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  1. Holes in the Budget fine print

Holes in the Budget fine print

Service tax norms for aggregators need more clarity.

By: | Updated: March 9, 2015 11:33 AM

There were many expectations of the introduction of reformative tax proposals in this year’s Budget proposals. The Budget speech, apart from a continual reference to GST implementation date of April 1, 2016, more tangibly speaks of an increase in service tax rate from 12.36% to 14% as a distinctive step towards GST.

Budget FY16 also envisages the levy of a Swachh Bharat cess of 2% on the value of certain services, which is expected to further hike the service tax rate to 16%. Currently, as there is no clarification on the availability of credit on Swachh Bharat cess, it may eventually lead to a cascading effect, which would be against the existing tax policy.

In an attempt to reduce multiplicity of taxes/cesses, the finance minister in his speech proposed to subsume education cess in the excise duty and the service tax. Accordingly, from a date which is yet to be notified, education cess would not to be paid separately but along with excise duty and service tax. While it is a welcome change, it leaves us with the question of eligibility of credit on the unutilised balances of education cess available on the date the amendment would become effective. Ideally, since education cess is getting subsumed in the excise duty and the service tax rate, the accumulated credit of education cess should be allowed to be utilised against the output excise duty or service tax liability.

This Budget has seen some broad-basing of the service tax levy and elimination of exemptions. A notable change has been the introduction of service tax on ‘aggregators’, by which it appears that the government has sought to tax those relying on the web-based platform to sell services. The new amendment defines ‘aggregators’ as those entities that own and manage a web-based software application and enable a potential customer to connect with a service provider under the brand name/trade name of the aggregator. With a loose criteria set around the term ‘brand name’, it appears that any connection between the ‘service’ and the ‘brand name’ would be sufficient to attract tax liability. Even if the aggregator is not present in India, a representative/agent would be liable to pay tax on behalf of the aggregator. In fact, even in the absence of an agent, the aggregator would be required to appoint someone to discharge its tax liability. Such a concept has been introduced for the first time in indirect taxes, and echoes the concept of ‘representative assessee’ already present in direct taxes. One wonders where the government acquired the jurisdiction to introduce such a provision in service tax? It would, at first, be important to determine the taxability of such services. While we believe that the liability of the aggregator to pay service tax would arise only in a situation where the underlying transaction between the service provider and the service recipient is liable to service tax in terms of section 66B of the Finance Act 1994, the amendment or the TRU does not clarify this aspect, which leads to several interpretative issues with respect to taxability. Thus, it is unclear whether the introduction of the levy on the aggregators seeks to override the principles of place of provision of service.

The introduction of the levy of service tax on aggregators seeks to tax offshore entities as well, and makes it imperative for the aggregator to appoint a person in India to discharge the tax liability. As service tax provisions extend to the whole of India (except Jammu and Kashmir), it seems that the levy of service tax on aggregators located outside India would, in a way, be in contravention of the same. It is important to note that when the charge of service tax was created on the service recipient back in 2006 under import of service, it was framed thus with this very thought, as the government was of the view that it did not have the jurisdiction to tax entities located outside India.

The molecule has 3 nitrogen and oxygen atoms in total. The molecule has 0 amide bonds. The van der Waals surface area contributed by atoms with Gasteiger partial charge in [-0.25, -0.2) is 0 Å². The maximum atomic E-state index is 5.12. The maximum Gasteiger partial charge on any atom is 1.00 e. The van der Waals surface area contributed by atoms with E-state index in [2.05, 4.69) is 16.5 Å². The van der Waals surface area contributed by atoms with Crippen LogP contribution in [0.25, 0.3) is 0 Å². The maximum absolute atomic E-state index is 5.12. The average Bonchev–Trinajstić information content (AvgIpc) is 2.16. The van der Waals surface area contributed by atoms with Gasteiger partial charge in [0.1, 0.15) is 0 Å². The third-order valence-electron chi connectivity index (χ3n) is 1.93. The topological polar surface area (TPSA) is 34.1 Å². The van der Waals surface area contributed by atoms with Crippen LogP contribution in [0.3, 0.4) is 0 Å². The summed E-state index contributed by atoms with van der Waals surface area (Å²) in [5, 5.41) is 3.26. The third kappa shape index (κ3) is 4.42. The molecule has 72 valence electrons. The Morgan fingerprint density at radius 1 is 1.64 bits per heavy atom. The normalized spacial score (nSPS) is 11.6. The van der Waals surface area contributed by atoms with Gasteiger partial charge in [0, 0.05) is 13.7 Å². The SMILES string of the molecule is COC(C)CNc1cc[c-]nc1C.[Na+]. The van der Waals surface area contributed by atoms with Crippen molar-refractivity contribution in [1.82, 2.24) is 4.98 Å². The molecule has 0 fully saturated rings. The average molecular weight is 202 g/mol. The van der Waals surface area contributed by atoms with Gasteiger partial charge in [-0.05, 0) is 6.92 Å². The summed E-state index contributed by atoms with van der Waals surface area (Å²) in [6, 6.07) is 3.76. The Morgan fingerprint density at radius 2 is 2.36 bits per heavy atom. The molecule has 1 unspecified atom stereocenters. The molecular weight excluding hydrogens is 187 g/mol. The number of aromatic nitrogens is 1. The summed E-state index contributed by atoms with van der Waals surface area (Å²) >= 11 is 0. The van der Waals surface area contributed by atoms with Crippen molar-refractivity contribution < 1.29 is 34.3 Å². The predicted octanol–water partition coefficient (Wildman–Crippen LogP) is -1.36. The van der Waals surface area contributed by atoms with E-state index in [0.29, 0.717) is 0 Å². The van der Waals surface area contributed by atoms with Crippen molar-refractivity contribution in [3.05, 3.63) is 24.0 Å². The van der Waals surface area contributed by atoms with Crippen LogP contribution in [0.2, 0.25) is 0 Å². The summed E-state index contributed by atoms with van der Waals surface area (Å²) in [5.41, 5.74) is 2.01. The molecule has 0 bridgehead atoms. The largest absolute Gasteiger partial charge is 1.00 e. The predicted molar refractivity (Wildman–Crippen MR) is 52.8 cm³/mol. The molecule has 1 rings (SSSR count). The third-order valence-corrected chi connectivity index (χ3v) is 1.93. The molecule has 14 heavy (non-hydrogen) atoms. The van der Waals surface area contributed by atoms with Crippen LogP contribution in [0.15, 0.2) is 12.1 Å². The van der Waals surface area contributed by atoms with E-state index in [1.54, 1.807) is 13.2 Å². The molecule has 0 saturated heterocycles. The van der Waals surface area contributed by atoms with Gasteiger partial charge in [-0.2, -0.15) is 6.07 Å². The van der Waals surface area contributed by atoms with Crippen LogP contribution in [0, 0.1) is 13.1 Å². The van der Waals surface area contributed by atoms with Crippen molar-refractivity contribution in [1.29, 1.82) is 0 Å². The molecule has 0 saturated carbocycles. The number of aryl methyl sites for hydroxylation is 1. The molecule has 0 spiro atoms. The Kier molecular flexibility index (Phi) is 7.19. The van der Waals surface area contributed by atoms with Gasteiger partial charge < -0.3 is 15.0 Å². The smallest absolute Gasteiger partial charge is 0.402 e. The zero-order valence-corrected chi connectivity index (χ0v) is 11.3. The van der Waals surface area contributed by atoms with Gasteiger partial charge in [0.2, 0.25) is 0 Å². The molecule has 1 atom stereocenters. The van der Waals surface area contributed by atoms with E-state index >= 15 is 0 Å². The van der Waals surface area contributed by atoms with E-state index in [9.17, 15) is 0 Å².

Also, it important to note that as a principle of import of service, the service recipient is liable to bear the tax responsibility if the service provider is located outside India. However, with the introduction of levy of service tax on the aggregator, it appears that regardless of the location of the service provider/aggregator, the liability would lie on the aggregator or agent or appointed representative and not the recipient of service. Further clarifications would be required to conclusively point out the entity on which the reverse charge liability would repose in case of aggregator services.

Prior to the introduction of these Budget proposals, only support services provided by the government to business entities were subject to service tax in India. Going forward, all services provided by the government to business entities would be subject to service tax. It is important to ponder on the exact activities that may be liable to tax as they would be wide-ranging and, accordingly, there would be a need to specifically identify the government activities liable to tax. Other important amendments have been with respect to the extension of time-limit of availing credits, movement of goods, etc, that are welcome for all.

Reassuring the industry, the Budget proposals do seem to make a directional move towards GST, albeit without going into too many details. All in all, being a year of fiscal consolidation with few peaking reforms, it appears that there would be more developments in the coming financial year on indirect taxes.

(With inputs from Shreya Tripathi, assistant manager, BMR & Associates LLP)

The author is leader, Indirect Tax, BMR & Associates LLP. Views are personal

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